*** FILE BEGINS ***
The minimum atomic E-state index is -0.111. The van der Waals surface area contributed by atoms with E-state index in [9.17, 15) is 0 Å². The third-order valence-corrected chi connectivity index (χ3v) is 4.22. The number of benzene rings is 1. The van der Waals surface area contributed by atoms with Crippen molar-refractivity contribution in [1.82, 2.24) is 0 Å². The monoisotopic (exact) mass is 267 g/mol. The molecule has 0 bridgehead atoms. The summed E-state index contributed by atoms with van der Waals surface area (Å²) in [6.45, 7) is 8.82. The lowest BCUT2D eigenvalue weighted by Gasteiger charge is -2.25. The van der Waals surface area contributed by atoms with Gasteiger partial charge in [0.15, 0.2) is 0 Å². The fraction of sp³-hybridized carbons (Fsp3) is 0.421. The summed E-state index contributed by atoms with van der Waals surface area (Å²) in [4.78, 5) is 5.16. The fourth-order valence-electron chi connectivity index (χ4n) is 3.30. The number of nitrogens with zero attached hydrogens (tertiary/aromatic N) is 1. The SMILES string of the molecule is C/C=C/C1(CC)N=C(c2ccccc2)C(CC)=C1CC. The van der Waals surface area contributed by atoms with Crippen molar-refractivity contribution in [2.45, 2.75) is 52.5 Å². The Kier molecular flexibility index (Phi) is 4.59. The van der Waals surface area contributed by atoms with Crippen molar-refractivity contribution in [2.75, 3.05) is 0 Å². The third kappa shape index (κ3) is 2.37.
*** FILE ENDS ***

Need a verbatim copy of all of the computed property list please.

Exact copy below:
The minimum atomic E-state index is -0.111. The van der Waals surface area contributed by atoms with E-state index in [9.17, 15) is 0 Å². The third-order valence-corrected chi connectivity index (χ3v) is 4.22. The number of benzene rings is 1. The van der Waals surface area contributed by atoms with Crippen molar-refractivity contribution in [1.82, 2.24) is 0 Å². The monoisotopic (exact) mass is 267 g/mol. The molecule has 0 bridgehead atoms. The summed E-state index contributed by atoms with van der Waals surface area (Å²) in [6.45, 7) is 8.82. The lowest BCUT2D eigenvalue weighted by Gasteiger charge is -2.25. The van der Waals surface area contributed by atoms with Gasteiger partial charge in [0.15, 0.2) is 0 Å². The fraction of sp³-hybridized carbons (Fsp3) is 0.421. The summed E-state index contributed by atoms with van der Waals surface area (Å²) in [4.78, 5) is 5.16. The fourth-order valence-electron chi connectivity index (χ4n) is 3.30. The number of nitrogens with zero attached hydrogens (tertiary/aromatic N) is 1. The SMILES string of the molecule is C/C=C/C1(CC)N=C(c2ccccc2)C(CC)=C1CC. The van der Waals surface area contributed by atoms with Crippen molar-refractivity contribution in [2.45, 2.75) is 52.5 Å². The Kier molecular flexibility index (Phi) is 4.59. The van der Waals surface area contributed by atoms with Crippen molar-refractivity contribution in [2.75, 3.05) is 0 Å². The third kappa shape index (κ3) is 2.37.